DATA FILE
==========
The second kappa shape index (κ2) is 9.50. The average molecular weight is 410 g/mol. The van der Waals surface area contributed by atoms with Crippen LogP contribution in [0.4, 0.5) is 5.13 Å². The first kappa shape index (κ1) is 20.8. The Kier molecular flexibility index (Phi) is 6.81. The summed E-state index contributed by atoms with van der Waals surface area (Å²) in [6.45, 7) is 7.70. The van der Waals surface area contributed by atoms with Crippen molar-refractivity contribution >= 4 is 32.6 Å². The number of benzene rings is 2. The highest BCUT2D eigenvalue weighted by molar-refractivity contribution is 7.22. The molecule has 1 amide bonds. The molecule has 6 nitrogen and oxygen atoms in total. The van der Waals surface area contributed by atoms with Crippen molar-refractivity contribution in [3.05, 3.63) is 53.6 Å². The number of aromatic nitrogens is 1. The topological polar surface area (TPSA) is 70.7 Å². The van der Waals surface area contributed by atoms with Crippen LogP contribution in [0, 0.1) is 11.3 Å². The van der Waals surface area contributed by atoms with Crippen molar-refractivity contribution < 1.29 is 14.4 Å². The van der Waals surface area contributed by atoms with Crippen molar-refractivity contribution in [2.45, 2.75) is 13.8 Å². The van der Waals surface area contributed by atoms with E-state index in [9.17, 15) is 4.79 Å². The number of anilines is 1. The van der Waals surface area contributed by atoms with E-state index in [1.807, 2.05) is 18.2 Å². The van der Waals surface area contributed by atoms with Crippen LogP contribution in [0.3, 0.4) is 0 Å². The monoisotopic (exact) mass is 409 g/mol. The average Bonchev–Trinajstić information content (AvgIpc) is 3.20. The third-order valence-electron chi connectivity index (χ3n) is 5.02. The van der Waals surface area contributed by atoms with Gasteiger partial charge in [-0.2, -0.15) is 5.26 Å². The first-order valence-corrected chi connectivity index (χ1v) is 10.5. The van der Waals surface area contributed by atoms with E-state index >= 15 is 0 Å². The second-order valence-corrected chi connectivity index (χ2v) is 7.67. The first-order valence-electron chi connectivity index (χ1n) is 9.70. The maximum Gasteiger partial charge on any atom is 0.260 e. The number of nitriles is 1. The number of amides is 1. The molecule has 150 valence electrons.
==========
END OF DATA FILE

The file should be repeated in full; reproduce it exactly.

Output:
The second kappa shape index (κ2) is 9.50. The average molecular weight is 410 g/mol. The van der Waals surface area contributed by atoms with Crippen LogP contribution in [0.4, 0.5) is 5.13 Å². The first kappa shape index (κ1) is 20.8. The Kier molecular flexibility index (Phi) is 6.81. The summed E-state index contributed by atoms with van der Waals surface area (Å²) in [6.45, 7) is 7.70. The van der Waals surface area contributed by atoms with Crippen molar-refractivity contribution >= 4 is 32.6 Å². The number of benzene rings is 2. The highest BCUT2D eigenvalue weighted by molar-refractivity contribution is 7.22. The molecule has 1 amide bonds. The molecule has 6 nitrogen and oxygen atoms in total. The van der Waals surface area contributed by atoms with Crippen molar-refractivity contribution in [3.05, 3.63) is 53.6 Å². The number of aromatic nitrogens is 1. The topological polar surface area (TPSA) is 70.7 Å². The van der Waals surface area contributed by atoms with Crippen LogP contribution in [0, 0.1) is 11.3 Å². The van der Waals surface area contributed by atoms with Crippen molar-refractivity contribution < 1.29 is 14.4 Å². The van der Waals surface area contributed by atoms with Crippen molar-refractivity contribution in [2.45, 2.75) is 13.8 Å². The van der Waals surface area contributed by atoms with E-state index in [9.17, 15) is 4.79 Å². The number of anilines is 1. The van der Waals surface area contributed by atoms with E-state index in [1.807, 2.05) is 18.2 Å². The van der Waals surface area contributed by atoms with Crippen LogP contribution in [0.3, 0.4) is 0 Å². The monoisotopic (exact) mass is 409 g/mol. The average Bonchev–Trinajstić information content (AvgIpc) is 3.20. The third-order valence-electron chi connectivity index (χ3n) is 5.02. The van der Waals surface area contributed by atoms with Gasteiger partial charge in [-0.2, -0.15) is 5.26 Å². The first-order valence-corrected chi connectivity index (χ1v) is 10.5. The van der Waals surface area contributed by atoms with E-state index >= 15 is 0 Å². The second-order valence-corrected chi connectivity index (χ2v) is 7.67. The first-order valence-electron chi connectivity index (χ1n) is 9.70. The maximum Gasteiger partial charge on any atom is 0.260 e. The number of nitriles is 1. The number of amides is 1. The molecule has 150 valence electrons.